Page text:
The House of the Undying and Serious Repercussions

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Game of Thrones
Season 2 – Episode 10 “Valar Morghulis”

When adapting a book into the visual medium, there are items that need to be cut. It’s as simple as that. Usually the first thing to go is internalized dialogue (e.g. The Hunger Games) and Game of Thrones is no stranger to that. In the first season of Game of Thrones, information which many fans consider to be the most important subtext in the books is cut in the scenes of Ned Stark’s imprisonment. This internal dialogue and memory could have been shown in flashback and I wonder how later events of the series will progress without this information (or how they will communicate it in the future). What’s more interesting (and increasingly relevant as we approach the premiere of Season 3) is what happened in Season 2 Episode 10, “Valar Morghulis,” as Daenerys Targaryen entered the House of the Undying in search of her stolen dragons and the prophetic visions not shown in the series.

So let’s summarize Dany’s exploits in the episode. She gets the tower and enters the House of the Undying. She first goes through a door that takes her to the Throne room in King’s landing. The ceiling is demolished and the winter snow is falling all around the Iron Throne. While she feels called to sit upon the throne, the call of her stolen dragons breaks her away and takes her beyond the gate of the Wall. As she walks through the thick snow, she comes across the tent where she gave birth (from Season 1) wherein she sees the dead Drogo and her stillborn child. They romanticize for a bit and she leaves again at the call of her dragons who she finds in the next room, chained to a stone table. Pyat Pree (the creepy looking priest) starts taunting Dany, chains her up, and threatens to imprison her forever. Then Dany sets her dragons on the guy and he falls down in dragon fire. None of this is terribly prophetic and while the moment with Drogo is quite touching, the whole scene is very inconsequential.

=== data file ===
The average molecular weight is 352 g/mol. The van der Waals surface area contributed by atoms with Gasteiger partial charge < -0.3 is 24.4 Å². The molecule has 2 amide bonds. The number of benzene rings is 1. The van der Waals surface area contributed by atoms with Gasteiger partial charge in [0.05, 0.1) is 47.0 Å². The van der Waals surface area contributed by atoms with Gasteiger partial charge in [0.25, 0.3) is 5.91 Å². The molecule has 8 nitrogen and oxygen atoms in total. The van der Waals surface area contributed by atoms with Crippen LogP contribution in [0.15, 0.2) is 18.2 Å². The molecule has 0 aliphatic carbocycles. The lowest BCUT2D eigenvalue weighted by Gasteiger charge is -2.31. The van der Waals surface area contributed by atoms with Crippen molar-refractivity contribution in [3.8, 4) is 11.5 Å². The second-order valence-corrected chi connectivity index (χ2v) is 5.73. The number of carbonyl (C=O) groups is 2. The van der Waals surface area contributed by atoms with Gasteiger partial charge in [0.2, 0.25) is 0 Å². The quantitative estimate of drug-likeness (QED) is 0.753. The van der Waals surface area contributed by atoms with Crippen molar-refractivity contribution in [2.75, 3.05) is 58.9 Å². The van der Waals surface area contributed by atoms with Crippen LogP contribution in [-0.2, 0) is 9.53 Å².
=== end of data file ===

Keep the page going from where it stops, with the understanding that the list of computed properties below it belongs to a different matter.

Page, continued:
On the other hand, the book provides a much more relevant conclusion to Dany’s story in A Clash of Kings. Simply put, when Dany enters the House of the Undying, she is given a series of prophecies in the form of visions. In total, there are 21 visions. Six are easy to understand, but wholly irrelevant. 5 are unknown but likely irrelevant. The other 10 are somewhat relevant to the story, but five of them are extremely important to the story arcs of the exceedingly long series.

***************SPOILER WARNING FOR PEOPLE WHO HAVE NOT READ THE BOOKS ***************

Dany

The first relevant prophecy is a man sitting on a throne with the head of a wolf. The second is a man with similar features to Viserys telling his wife (and mother of his child) that their son’s will be, “A song of ice and fire,” and that “There must be one more… The dragon has three heads.” The third are a series of prophecies about Dany’s future: the fires she must light, the mounts she must ride, and the three treasons she will face. The fourth is the image of a “blue eyed” king without a shadow. The fifth is ten thousand slaves crying “Mother” to Dany. In order, those refer to: Rob Stark’s fate, Rhaegar Targaryen his son Aegon and the potential conflict of the entire series, a lot of things about Dany, Stannis Baratheon, and Dany’s successes in the next book.

Now obviously it is difficult to visualize prophecies, and none of these are completely integral the story (since four of them will happen on screen eventually), but as an avid fan of the novels I can’t help but feel like those who have only seen the show are missing something. Film is a visual medium and seeing even brief images of these prophecies would help add to the intrigue created by the magical nature of this world. It’s finding out that those who know the “higher mysteries” (as they are called in the show) hold a lot of power and sway in the world and that things are never as they seem.  But alas, they left us with one very vague prophecy in the throne room and a visually interesting ending as Dany leaves Qarth: leaving out another important aspect of the grandiose mystery that is the Song of Ice and Fire.

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